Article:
Purpose of review
Time-restricted eating (TRE) entails consuming energy intake within a 4- to 10-h window, with the remaining time spent fasting. Although studies have reported health benefits from TRE, little is known about the impact of TRE on common chronic diseases such as type 2 diabetes, cancer and cardiovascular disease. This review summarizes and critically evaluates the most recent TRE research findings relevant to managing and treating these chronic diseases.
Most recent TRE studies have been in populations with overweight/obesity or metabolic syndrome; two have been in populations with diabetes, three in cancer survivors and none in populations with cardiovascular disease. Collectively, these studies showed that participants could adhere to TRE and TRE is well tolerated. These studies also showed preliminary efficacy for improved glucose regulation and insulin sensitivity, a reduction in body fat and blood pressure, reduced cardiovascular risk scores and increased quality of life. More research is required to define the most effective TRE protocol (i.e. length and timing of eating window, intervention duration).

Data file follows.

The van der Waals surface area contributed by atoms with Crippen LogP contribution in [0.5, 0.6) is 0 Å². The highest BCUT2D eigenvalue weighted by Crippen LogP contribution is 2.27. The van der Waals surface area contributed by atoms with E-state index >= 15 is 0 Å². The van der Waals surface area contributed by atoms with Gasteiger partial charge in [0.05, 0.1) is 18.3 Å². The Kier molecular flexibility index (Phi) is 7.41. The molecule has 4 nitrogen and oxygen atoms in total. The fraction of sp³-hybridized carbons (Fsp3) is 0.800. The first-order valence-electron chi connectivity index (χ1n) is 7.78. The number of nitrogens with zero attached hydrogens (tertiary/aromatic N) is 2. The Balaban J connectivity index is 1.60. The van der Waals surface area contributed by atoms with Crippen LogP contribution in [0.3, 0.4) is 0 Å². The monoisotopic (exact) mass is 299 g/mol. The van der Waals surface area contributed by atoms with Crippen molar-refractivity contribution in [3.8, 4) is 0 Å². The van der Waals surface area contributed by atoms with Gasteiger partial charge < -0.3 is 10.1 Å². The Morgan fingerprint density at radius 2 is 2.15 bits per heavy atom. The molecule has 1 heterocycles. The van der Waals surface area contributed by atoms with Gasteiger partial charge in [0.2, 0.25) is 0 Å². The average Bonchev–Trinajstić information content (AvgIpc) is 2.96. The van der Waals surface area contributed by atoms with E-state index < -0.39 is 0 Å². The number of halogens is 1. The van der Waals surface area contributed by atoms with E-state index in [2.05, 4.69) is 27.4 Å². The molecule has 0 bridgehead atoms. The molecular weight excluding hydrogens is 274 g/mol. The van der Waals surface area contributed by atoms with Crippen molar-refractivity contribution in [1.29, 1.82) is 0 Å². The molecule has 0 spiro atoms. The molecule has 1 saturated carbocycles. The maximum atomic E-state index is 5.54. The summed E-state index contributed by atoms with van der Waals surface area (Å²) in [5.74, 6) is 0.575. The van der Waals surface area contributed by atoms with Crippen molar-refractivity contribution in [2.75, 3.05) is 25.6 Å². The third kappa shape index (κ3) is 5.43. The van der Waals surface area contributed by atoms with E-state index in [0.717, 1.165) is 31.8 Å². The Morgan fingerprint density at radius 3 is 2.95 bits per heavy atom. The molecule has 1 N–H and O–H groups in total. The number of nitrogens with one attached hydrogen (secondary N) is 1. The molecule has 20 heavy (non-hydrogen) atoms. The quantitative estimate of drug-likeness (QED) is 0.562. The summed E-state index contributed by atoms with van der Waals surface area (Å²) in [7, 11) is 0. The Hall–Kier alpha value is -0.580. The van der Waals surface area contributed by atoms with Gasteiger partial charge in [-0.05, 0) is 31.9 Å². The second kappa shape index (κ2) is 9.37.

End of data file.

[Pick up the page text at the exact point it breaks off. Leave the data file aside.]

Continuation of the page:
TRE has demonstrated benefits on cardiovascular, metabolic and clinical outcomes relevant to the underlying pathophysiology, but there are limited data on TRE implemented specifically within populations with diabetes, cancer or cardiovascular disease.